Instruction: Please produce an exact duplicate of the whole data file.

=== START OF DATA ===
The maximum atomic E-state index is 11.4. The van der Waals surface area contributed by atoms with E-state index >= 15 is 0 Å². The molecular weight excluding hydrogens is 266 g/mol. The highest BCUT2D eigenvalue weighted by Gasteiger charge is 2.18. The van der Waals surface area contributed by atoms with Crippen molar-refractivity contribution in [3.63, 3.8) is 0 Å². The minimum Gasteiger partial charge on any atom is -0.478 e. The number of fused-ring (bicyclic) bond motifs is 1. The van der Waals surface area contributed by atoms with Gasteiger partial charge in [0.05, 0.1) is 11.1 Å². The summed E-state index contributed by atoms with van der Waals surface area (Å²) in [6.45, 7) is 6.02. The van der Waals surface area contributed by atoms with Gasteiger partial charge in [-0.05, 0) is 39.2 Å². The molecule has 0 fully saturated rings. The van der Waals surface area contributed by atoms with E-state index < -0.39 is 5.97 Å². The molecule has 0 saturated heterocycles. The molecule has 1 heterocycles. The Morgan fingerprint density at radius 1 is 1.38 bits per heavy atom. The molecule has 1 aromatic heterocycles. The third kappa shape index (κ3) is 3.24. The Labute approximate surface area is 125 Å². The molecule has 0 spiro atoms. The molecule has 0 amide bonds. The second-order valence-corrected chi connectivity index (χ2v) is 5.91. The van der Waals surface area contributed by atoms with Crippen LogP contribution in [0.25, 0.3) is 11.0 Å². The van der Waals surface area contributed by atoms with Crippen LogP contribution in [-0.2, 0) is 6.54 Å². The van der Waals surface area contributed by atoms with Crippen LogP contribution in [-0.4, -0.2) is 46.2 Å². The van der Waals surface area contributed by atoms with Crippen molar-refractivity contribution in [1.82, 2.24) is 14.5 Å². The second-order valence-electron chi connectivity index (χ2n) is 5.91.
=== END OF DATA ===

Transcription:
The maximum atomic E-state index is 11.4. The van der Waals surface area contributed by atoms with E-state index >= 15 is 0 Å². The molecular weight excluding hydrogens is 266 g/mol. The highest BCUT2D eigenvalue weighted by Gasteiger charge is 2.18. The van der Waals surface area contributed by atoms with Crippen molar-refractivity contribution in [3.63, 3.8) is 0 Å². The minimum Gasteiger partial charge on any atom is -0.478 e. The number of fused-ring (bicyclic) bond motifs is 1. The van der Waals surface area contributed by atoms with Gasteiger partial charge in [0.05, 0.1) is 11.1 Å². The summed E-state index contributed by atoms with van der Waals surface area (Å²) in [6.45, 7) is 6.02. The van der Waals surface area contributed by atoms with Gasteiger partial charge in [-0.05, 0) is 39.2 Å². The molecule has 0 fully saturated rings. The van der Waals surface area contributed by atoms with E-state index < -0.39 is 5.97 Å². The molecule has 0 saturated heterocycles. The molecule has 1 heterocycles. The Morgan fingerprint density at radius 1 is 1.38 bits per heavy atom. The molecule has 1 aromatic heterocycles. The third kappa shape index (κ3) is 3.24. The Labute approximate surface area is 125 Å². The molecule has 0 spiro atoms. The molecule has 0 amide bonds. The second-order valence-corrected chi connectivity index (χ2v) is 5.91. The van der Waals surface area contributed by atoms with Crippen LogP contribution in [0.25, 0.3) is 11.0 Å². The van der Waals surface area contributed by atoms with Crippen LogP contribution in [-0.2, 0) is 6.54 Å². The van der Waals surface area contributed by atoms with Crippen LogP contribution in [-0.4, -0.2) is 46.2 Å². The van der Waals surface area contributed by atoms with Crippen molar-refractivity contribution in [1.82, 2.24) is 14.5 Å². The second-order valence-electron chi connectivity index (χ2n) is 5.91.